Cod

North Sea (ICES areas 4, 7d, 3a)

Fishing mortality (F) has increased since 2016, and is above Flim (the ICES suggestion for an upper limit of F) in 2018. Spawning-stock biomass (SSB) has decreased since 2015 and is now below Blim (the ICES suggestion for a lower limit on SSB). Recruitment since 1998 remains poor.

 

ICES stock summary plots for cod in areas 4, 7d and 3a - catches
ICES stock summary plots for cod in areas 4, 7d and 3a - recruitment
ICES stock summary plots for cod in areas 4, 7d and 3a - fish mortality
ICES stock summary plots for cod in areas 4, 7d and 3a - ssb

Figure i: ICES stock summary plots for cod in areas 4, 7d and 3a (North Sea, eastern Channel and Skagerrak). Source: ICES

 

Cod 2019 Q1 NS-IBTS: biomass within area (4)

Figure j: Cod 2019 Q1 NS-IBTS: biomass within area 4. Source: ICES.

Survey-based distribution map for North Sea cod, using data from the 2019 IBTS Q1 survey. The size of the circles is proportional to the square root of the weight of cod caught at that location.

 

West of Scotland (ICES area 6a)

The current spawning–stock biomass (SSB) is extremely low and has been below Blim since 1997. Recruitment has also been very low since 2001, and below the time-series average. Fishing mortality (F) declined between 2005 and 2014 but has remained between F(pa) (the precautionary approach fishing mortality) and F(lim) since 2014.

 

ICES stock summary plots for cod in areas 6a - catches
ICES stock summary plots for cod in areas 6a - recruitment
ICES stock summary plots for cod in area 6a - fish mortality
ICES stock summary plots for cod in area 6a - ssb

Figure k: ICES stock summary plots for cod in area 6a (West Scotland). Source: ICES

 

Cod 2018 Q1 SCOWCGFS: biomass within area (6a)

Figure l: Cod 2018 Q1 SCOWCGFS: biomass within area 6a. Source: ICES.

Survey-based distribution map for west coast cod, using data from the 2018 SCOWCGFS Q1 survey. The size of the circles is proportional to the square root of the weight of cod caught at that location.

 

Herring

North Sea (ICES areas 4, 3a, 7d)

Spawning-stock biomass (SSB) fluctuated between 1.5 and 2.7 million tonnes between 1998 and 2018, and in all years it was above MSY Btrigger. Fishing mortality (F) has been below FMSY since 1996. Recruitment (R) has been relatively low since 2002, with very low recruitment in 2015 and 2017.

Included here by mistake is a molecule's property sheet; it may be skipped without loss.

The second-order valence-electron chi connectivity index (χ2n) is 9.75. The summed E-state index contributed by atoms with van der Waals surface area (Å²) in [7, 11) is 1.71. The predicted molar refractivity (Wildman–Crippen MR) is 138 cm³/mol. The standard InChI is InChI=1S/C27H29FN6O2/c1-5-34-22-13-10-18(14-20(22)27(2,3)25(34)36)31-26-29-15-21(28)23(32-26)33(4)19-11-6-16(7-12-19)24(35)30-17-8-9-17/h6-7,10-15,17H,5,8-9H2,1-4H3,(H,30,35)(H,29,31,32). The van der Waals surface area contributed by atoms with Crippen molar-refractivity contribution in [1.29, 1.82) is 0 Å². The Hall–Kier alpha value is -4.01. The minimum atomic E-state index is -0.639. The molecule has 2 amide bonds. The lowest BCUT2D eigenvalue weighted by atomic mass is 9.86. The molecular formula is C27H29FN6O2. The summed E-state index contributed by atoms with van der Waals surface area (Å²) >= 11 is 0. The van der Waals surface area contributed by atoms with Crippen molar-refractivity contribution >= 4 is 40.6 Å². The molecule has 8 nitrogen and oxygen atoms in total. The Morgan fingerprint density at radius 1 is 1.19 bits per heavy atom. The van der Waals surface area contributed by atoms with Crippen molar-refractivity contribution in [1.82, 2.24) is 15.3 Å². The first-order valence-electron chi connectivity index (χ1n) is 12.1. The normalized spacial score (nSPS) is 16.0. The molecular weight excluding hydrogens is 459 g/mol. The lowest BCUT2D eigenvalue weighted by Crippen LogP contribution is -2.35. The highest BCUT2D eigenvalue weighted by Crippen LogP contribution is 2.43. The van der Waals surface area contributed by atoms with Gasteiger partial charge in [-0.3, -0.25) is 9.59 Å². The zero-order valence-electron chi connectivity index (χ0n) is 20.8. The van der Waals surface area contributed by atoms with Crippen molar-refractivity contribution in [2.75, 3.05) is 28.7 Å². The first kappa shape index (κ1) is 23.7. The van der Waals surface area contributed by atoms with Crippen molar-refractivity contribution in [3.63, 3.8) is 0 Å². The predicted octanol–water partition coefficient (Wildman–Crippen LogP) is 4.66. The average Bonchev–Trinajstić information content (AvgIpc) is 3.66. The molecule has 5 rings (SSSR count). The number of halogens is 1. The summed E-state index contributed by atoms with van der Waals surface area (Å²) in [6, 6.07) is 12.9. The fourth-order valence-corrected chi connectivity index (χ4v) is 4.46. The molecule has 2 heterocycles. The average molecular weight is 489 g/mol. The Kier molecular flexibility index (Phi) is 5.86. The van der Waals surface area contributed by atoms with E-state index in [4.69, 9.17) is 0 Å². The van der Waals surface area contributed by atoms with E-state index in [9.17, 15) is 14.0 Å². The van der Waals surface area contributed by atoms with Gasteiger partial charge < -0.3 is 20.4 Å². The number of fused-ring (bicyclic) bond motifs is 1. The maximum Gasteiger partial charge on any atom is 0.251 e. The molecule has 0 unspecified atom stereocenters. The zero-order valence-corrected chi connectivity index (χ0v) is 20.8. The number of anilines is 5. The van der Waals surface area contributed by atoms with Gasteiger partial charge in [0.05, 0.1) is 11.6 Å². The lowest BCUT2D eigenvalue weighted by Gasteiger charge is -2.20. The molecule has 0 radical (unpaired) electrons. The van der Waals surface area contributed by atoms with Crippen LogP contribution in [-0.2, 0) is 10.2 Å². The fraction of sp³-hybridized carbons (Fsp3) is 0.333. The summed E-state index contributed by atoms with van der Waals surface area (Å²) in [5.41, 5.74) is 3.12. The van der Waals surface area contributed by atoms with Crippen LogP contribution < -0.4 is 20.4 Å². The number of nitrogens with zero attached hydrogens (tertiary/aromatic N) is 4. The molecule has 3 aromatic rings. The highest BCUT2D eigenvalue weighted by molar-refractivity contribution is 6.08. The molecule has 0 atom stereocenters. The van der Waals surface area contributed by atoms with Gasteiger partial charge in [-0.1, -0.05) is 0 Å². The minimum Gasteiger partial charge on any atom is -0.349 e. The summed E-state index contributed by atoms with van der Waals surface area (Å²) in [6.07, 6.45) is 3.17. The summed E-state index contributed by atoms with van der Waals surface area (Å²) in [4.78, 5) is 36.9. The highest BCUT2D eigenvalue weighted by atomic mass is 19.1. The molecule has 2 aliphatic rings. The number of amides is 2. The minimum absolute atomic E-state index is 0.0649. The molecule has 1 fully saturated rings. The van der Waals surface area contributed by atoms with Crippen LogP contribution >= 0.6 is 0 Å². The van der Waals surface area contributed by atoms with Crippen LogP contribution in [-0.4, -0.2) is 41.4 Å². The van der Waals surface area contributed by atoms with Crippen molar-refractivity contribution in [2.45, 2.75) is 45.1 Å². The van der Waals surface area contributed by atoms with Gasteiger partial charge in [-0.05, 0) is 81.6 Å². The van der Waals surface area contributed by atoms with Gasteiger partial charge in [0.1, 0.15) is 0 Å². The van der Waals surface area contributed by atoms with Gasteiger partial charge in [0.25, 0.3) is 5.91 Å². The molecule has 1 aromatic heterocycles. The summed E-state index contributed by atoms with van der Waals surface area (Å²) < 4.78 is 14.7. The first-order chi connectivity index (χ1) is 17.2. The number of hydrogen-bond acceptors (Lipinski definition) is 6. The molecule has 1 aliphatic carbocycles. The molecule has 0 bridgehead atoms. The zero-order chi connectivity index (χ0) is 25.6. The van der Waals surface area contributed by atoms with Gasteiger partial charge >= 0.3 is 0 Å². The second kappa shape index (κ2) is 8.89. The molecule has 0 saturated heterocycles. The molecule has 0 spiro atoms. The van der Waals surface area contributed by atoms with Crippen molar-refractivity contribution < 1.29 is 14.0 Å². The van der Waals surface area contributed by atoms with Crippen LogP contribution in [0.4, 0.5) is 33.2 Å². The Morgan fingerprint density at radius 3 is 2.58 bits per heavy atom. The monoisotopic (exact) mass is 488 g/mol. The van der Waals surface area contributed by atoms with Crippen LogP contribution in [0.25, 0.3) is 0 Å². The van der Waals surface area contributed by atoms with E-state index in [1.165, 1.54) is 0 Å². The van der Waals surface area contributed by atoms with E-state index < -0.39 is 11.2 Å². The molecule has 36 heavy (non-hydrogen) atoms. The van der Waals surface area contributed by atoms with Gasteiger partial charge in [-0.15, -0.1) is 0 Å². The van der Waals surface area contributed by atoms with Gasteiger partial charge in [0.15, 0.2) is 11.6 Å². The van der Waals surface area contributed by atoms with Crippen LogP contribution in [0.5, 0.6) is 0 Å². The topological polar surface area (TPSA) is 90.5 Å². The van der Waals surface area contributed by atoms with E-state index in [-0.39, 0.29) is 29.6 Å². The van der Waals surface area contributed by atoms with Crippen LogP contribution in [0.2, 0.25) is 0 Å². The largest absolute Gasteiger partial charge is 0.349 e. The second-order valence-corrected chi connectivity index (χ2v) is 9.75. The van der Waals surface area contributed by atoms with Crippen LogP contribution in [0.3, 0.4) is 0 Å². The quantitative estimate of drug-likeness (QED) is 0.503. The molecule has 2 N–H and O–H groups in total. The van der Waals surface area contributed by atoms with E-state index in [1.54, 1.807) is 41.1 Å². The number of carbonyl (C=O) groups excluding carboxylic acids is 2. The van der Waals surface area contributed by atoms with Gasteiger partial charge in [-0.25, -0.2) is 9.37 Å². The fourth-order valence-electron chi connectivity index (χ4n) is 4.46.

ICES stock summary plots for herring in areas 4, 3a and 7d - catches
ICES stock summary plots for herring in areas 4, 3a and 7d - recruitment
ICES stock summary plots for herring in areas 4, 3a and 7d - fish mortality
ICES stock summary plots for herring in areas 4, 3a and 7d - ssb

Figure m: ICES stock summary plots for herring in area 4, 3a, 7d (North Sea, eastern Channel and Skagerrak). Source: ICES

 

Herring 2019 Q1 NS-IBTS: biomass within area (4)

Figure n: Herring 2019 Q1 NS-IBTS: biomass within area 4. Source: ICES.

Survey-based distribution map for North Sea herring, using data from the 2019 IBTS Q1 survey. The size of the circles is proportional to the square root of the weight of herring caught at that location.

 

West of Scotland and northern Irish Sea (ICES areas 6a and 7b-c)

Both spawning-stock biomass (SSB) and recruitment (R) have been declining since around 2000 and are at their lowest level in the time series. Fishing mortality (F) has reduced since 2016 when catches have been limited to a monitoring TAC.

 

ICES stock summary plots for herring in areas 6a and 7b-c - catches
ICES stock summary plots for herring in areas 6a and 7b-c - recruitment
ICES stock summary plots for herring in areas 6a and 7b-c - fish mortality
ICES stock summary plots for herring in areas 6a and 7b-c - ssb